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PWDs Face Challenge With Access To Sanitation Facilities In 2 Districts

Persons with disabilities (PWDs) are facing a challenge with access to sanitation (toilet) facilities in health infrastructure constructed in the Asutifi North and Wassa East districts, a study has revealed.

Per the study commissioned by Water Aid, Ghana, only 10.5 per cent of toilets are mobility friendly in Asutifi North in the Ahafo Region, while that of the Wassa East District in the Western Region, is eight per cent.

The Consultant for Stronghold Consult, Richard Amaning, who presented the findings of the study, said the problem was with access to such facilities by persons with disability.
They included the lack of hand railings, ramps and space for wheel chair.


The Disability Act, 2006 enjoins institutions or individuals that provide public services to put in place the necessary facilities that make the service available and accessible to a person with a disability.
The study by Water Aid forms part of a project on Strengthening Systems for Water Sanitation and Hygiene (WASH) in health care facilities.

It focused on health care facilities data gathering in the Asutifi North and Wassa East districts and was done between May and July this year. 

It applied the census approach to selecting healthcare facilities and a total of 50 operational health care facilities comprising of 22 in the Asutifi North District and 28 in the Wassa East District were assessed.

The report, according to Mr Amaning, indicated that 53.6 per cent of healthcare facilities in Wassa East lacked basic sanitation service, while 27.8 per cent of facilities in Asutifi North had no sanitation service.


“In terms of sanitation service, we all know that one of the areas in terms of WASH we are battling is sanitation,” he said, adding that “at the health care facilities, 17.9 per cent of the 28 facilities assessed in Wassa East had basic service – it means that they have toilets accessible for patients and staff use that were working at the time of the visit”.

However, he said 53.6 per cent in the district had limited services with 28.6 per cent of workers engaging in open defecation.

Mr Amaning said the Sustainable Water, Sanitation and Hygiene in Health Care Facilities was a project designed to strengthen WASH and health systems, accelerating the coverage of reliable access to safer water and affordable, inclusive and sustainable WASH services within health facilities in the country.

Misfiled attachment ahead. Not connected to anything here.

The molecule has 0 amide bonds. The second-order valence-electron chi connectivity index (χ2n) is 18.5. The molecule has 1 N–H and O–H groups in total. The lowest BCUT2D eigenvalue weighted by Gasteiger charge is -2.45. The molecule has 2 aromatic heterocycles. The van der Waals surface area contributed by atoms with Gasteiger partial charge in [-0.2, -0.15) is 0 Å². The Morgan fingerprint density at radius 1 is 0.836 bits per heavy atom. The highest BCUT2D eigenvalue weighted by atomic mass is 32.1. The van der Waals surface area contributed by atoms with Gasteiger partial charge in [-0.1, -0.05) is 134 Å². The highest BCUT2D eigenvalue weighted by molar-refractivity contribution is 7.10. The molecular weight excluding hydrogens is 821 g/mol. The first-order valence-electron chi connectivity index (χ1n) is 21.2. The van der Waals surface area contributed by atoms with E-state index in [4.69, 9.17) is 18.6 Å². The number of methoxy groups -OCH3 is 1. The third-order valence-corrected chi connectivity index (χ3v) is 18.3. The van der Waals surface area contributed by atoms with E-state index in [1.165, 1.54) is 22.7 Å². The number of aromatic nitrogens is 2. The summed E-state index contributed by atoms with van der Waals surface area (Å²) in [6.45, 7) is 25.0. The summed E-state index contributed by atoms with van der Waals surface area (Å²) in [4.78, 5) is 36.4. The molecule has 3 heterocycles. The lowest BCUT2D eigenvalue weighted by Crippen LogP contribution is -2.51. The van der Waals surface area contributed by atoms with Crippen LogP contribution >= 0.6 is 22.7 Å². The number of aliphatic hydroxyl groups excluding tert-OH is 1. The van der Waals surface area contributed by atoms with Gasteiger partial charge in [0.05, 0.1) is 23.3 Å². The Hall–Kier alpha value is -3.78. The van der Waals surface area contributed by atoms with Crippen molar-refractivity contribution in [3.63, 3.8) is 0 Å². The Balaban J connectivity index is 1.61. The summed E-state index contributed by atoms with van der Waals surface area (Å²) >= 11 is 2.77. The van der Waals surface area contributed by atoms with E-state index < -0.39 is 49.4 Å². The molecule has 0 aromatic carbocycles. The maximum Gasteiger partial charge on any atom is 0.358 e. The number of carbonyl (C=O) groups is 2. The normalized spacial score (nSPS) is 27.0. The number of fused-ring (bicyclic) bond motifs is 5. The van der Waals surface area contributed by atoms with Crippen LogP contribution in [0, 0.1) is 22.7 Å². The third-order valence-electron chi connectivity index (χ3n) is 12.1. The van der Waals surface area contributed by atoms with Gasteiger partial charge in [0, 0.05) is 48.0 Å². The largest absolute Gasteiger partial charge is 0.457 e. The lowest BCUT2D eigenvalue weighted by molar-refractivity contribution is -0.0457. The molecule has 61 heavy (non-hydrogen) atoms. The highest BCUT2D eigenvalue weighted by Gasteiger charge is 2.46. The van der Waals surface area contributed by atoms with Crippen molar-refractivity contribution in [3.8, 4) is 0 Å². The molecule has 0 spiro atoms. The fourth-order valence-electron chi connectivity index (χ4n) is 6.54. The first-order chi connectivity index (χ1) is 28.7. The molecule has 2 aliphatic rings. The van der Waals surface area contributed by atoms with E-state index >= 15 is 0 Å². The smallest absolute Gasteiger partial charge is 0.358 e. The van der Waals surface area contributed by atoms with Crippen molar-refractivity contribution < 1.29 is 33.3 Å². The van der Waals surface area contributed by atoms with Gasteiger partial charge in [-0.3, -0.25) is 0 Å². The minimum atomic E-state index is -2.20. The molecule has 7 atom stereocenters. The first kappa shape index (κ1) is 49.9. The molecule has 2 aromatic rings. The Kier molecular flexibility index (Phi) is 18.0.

A key objective of the project, he said was to develop the evidence base around WASH in health facilities to inform policy and practice and to advocate for prioritisation of WASH access in the facilities.

The scope of the data gathering was limited to public, mission and private health care facilities in the two districts.

The acting Programmes Manager of Water Aid, Ghana, Seyram Ama Asimah, said the aims of the project; Strengthening Systems for Water Sanitation and Hygiene (WASH) in Health Care Facilities was to generate evidence for advocacy and also to build the capacity of civil society organisations to advocate with the evidence that had been generated.

She said the project had a number of activities that included a baseline survey and situational analysis done, budget tracking in the areas of WASH in health care facilities and the development of advocacy strategy to guide civil society organisations in the districts.

The Asutifi North District Chief Executive, Anthony Mensah said the assembly had a master plan that contained activities of WASH.

He said the district had positioned itself such that partners had the opportunity to access the master plan and pick areas they wanted to work in.

The Wassa East District Coordinator Director, Mark Andoh, prayed that the project would be expanded to cover schools and the general public.

Source: graphic.com.gh

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